( Photo Credit: Providence Bruins / Flickr )

By: Tim Dumas | Follow me on Twitter @TimDumas

Boston Bruins prospect Marc McLaughlin isn’t playing at his desired destination, but at least he is in one place this winter. The Billerica native hasn’t played more than the 54 games he has appeared in this season since his first year of top-tier junior hockey in Cedar Rapids, Iowa, during the 2016-17 season.

A year after he played in the Olympics, led Boston College with 21 goals, and scored on his first NHL shot ā€“ all within five months last year ā€“ McLaughlin is approaching the end of his first year of professional hockey. In 52 games with the Providence Bruins, the center has totaled 11 goals, 23 points, and one enjoyable stay in the American Hockey League.

“I’ve really enjoyed it,” he said in a phone interview on February 28th. “Being here in Prov has been awesome ā€“ it’s a great coaching staff. There are a lot of older guys you can lean on to learn the pro style and take care of your body going through the 80 or 90 games we’ll play this season.”

McLaughlin spent much of last spring on the Boston Bruins roster, though he did play one game with the P-Bruins. This season has been about earning his way back to the NHL, though the competition he sees in Providence has been challenging.

“It’s a huge adjustment,” McLaughlin said. “You really have to be a professional about it to maintain your body and improve because that’s the main goal right now in the AHL: is to consistently be getting better so when you do get that chance (for an NHL call-up), you’re ready for it.” The New England native also mentioned, “It’s nice being close to home, too. I have my parents at a lot of the games.”

After scoring three goals for the Boston Bruins last season ā€“ most memorably potting his first goal past New Jersey goalie Jon Gillies on March 31 ā€“ McLaughlin appeared at training camp at Warrior Arena before ultimately being sent down to Providence to start the season. Despite playing two games for Boston in January, he has not played for the big club for most of the winter.

“That’s the end goal; that’s where you want to be,” he said of playing for Boston. “Those are definitely hard things to have to happen, but it’s kind of how you handle it. You have to have the right mindset when you come down here to Prov that you’re going to get better and improve so that when your time comes, you’re ready.”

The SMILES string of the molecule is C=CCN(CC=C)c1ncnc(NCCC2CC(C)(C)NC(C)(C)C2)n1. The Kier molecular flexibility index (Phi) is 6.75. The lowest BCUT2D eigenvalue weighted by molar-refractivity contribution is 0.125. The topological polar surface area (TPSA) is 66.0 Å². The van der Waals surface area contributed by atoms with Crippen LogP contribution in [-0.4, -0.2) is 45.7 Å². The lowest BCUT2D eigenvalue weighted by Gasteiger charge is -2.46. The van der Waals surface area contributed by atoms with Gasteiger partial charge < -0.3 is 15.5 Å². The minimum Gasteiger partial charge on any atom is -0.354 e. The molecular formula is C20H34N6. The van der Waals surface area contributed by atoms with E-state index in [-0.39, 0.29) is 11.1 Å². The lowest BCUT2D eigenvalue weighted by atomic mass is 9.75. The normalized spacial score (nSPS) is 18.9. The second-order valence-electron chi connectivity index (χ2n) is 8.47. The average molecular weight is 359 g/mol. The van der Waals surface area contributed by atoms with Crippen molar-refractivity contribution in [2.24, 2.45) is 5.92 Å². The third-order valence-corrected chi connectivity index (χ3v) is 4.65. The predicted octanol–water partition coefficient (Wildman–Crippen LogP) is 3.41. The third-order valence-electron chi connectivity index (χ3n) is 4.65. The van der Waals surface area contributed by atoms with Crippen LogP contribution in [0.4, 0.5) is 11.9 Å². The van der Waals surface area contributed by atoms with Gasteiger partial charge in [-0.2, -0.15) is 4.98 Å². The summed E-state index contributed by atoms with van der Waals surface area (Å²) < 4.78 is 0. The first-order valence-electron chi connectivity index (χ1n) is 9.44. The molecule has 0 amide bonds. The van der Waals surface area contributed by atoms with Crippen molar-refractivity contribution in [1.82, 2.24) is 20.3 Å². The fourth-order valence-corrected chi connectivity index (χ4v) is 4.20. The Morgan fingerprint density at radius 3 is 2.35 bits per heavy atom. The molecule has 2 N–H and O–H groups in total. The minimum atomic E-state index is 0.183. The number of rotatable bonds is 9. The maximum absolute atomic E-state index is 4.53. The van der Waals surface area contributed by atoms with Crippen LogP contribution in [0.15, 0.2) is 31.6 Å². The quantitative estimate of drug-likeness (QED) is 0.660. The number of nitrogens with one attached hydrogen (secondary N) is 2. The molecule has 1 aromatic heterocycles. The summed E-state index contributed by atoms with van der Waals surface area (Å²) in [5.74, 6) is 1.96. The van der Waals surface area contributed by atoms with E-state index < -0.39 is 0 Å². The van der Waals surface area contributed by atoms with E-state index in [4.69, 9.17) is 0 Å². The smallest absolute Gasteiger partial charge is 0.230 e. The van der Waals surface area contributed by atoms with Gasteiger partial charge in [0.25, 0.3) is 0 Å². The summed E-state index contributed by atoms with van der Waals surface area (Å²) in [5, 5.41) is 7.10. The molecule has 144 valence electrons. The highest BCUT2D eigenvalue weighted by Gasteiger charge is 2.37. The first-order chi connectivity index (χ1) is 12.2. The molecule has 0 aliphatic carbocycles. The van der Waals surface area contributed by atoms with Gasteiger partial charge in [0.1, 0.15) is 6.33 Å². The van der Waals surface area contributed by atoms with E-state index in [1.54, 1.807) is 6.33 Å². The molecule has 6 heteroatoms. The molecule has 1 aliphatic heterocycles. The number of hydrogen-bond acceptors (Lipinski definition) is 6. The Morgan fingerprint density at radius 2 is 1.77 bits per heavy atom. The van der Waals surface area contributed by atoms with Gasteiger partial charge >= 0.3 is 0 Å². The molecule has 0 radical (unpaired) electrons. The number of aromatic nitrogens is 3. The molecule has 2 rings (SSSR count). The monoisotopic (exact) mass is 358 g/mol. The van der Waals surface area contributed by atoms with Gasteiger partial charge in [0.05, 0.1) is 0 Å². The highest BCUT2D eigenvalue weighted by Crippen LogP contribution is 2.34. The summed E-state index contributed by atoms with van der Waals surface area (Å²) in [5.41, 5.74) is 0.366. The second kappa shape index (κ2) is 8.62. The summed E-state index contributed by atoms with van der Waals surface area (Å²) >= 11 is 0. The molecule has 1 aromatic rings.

While the P-Bruins are one of the top teams in the AHL’s Atlantic Division, the Boston Bruins are in the middle of a potentially historic season. When McLaughlin spoke to Black and Gold Productions, Boston had just defeated Edmonton. Two nights after the Bruins beat Vancouver, goalie Linus Ullmark won by shooting a puck nearly 200 feet into an empty net.

“The games are on a little late, but I’ve been following along,” McLaughlin said. “That was pretty cool to see Ullmark score, huh? It was pretty cool to see how excited they got for him.” McLaughlin had the opportunity over the past two seasons to see what makes the Boston Bruins tick.

“Playing last year (with Boston) and then getting a glimpse of it this year, the culture is second-to-no e,” he said. “The leadership is unbelievable. Every c ance I’ve had, I’ve watched every game I can. It’s a special group.

“The culture is what’s driving them. They all understand what it takes to win, and they have the right fit with a lot of different types of players that win games.”

McLaughlin’s hockey life has taken him to Beijing for the Olympics, the highest level of pro hockey, where he scored his first NHL goal in front of his family at TD Garden to now skating a regular shift during his first full season at the professional level. Asked to summarize the past year, he didn’t hesitate to find an accurate description.

“Just fortunate, if there had to be one word,” he said. “I’m trying to make the most of that opportunity. A lot of kids would die to be in the situation I’m in.”